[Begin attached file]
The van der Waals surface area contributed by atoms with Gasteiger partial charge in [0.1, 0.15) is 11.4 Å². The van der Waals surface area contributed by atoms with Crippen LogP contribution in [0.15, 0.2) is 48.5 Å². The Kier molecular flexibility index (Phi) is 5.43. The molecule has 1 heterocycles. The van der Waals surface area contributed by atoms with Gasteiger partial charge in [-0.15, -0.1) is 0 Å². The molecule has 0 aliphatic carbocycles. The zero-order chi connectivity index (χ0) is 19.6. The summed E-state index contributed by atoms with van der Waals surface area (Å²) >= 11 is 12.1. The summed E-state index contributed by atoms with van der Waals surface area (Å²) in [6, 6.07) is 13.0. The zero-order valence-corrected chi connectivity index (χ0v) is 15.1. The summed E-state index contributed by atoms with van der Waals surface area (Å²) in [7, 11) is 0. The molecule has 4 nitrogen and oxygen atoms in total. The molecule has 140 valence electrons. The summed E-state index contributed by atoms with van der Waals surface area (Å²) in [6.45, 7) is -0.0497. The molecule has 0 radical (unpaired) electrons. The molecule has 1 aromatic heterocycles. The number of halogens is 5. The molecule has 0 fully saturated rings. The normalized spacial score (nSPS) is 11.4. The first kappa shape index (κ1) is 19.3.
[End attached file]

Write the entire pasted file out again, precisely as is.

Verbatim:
The van der Waals surface area contributed by atoms with Gasteiger partial charge in [0.1, 0.15) is 11.4 Å². The van der Waals surface area contributed by atoms with Crippen LogP contribution in [0.15, 0.2) is 48.5 Å². The Kier molecular flexibility index (Phi) is 5.43. The molecule has 1 heterocycles. The van der Waals surface area contributed by atoms with Gasteiger partial charge in [-0.15, -0.1) is 0 Å². The molecule has 0 aliphatic carbocycles. The zero-order chi connectivity index (χ0) is 19.6. The summed E-state index contributed by atoms with van der Waals surface area (Å²) >= 11 is 12.1. The summed E-state index contributed by atoms with van der Waals surface area (Å²) in [6, 6.07) is 13.0. The zero-order valence-corrected chi connectivity index (χ0v) is 15.1. The summed E-state index contributed by atoms with van der Waals surface area (Å²) in [7, 11) is 0. The molecule has 4 nitrogen and oxygen atoms in total. The molecule has 140 valence electrons. The summed E-state index contributed by atoms with van der Waals surface area (Å²) in [6.45, 7) is -0.0497. The molecule has 0 radical (unpaired) electrons. The molecule has 1 aromatic heterocycles. The number of halogens is 5. The molecule has 0 fully saturated rings. The normalized spacial score (nSPS) is 11.4. The first kappa shape index (κ1) is 19.3.